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UN Commission on the Status of Women reaffirms women's and girls’ leadership as key to address climate change, environmental and disaster risk reduction for all
The 66th session of the Commission on the Status of Women (CSW66)—the second largest UN intergovernmental meeting in New York—closed its two-week long session today (14 to 25 March) acknowledging the important role of women and girls as agents of change for sustainable development, in particular safeguarding the environment and addressing the adverse effects of climate change.
From where I stand: "Of course, we had no money, but the problem was big enough for us to tackle even without financial resources."
Roslyn Williams-George is a climate change activist in Trinidad and Tobago and president of the Cashew Gardens Community Council. Roslyn speaks out on the climate crisis in Trinidad and Tobago and how women are taking the reins of waste management in her community.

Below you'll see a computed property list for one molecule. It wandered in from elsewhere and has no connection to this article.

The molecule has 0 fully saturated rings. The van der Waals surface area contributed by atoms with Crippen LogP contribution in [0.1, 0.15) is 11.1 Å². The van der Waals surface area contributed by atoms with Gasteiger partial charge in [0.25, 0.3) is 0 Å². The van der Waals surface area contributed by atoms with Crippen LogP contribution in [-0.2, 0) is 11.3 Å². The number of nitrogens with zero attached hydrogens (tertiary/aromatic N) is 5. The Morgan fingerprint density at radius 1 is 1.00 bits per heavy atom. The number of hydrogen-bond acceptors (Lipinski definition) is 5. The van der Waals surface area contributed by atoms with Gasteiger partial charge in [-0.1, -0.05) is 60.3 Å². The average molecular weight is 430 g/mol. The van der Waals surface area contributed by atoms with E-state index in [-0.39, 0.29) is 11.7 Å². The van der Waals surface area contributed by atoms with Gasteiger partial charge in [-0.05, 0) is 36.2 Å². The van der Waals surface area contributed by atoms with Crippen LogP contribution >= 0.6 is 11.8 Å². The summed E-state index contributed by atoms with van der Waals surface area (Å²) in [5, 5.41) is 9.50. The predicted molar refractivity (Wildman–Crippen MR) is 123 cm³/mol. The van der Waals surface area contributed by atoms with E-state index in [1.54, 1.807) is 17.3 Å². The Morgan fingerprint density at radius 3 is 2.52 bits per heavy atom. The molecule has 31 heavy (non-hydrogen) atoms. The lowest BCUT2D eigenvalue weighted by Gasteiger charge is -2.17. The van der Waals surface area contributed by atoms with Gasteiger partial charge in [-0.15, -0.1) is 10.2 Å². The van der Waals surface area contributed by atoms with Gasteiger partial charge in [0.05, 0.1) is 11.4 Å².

Bridgetown, Barbados - While Dominica, Grenada and Trinidad and Tobago are among the countries in the Caribbean and Americas region where women ministers are nearing or exceeding the gender parity position of 30 per cent of representatives, the number of women in executive government and in parliament worldwide has stagnated.
As a preventive strategy to reduce the prevalence of violence against women and societal violence overall in a region with one of the highest rates of rape in the world*, UN Women’s Caribbean Office and its partners have developed a community intervention programme for boys aged 13-16.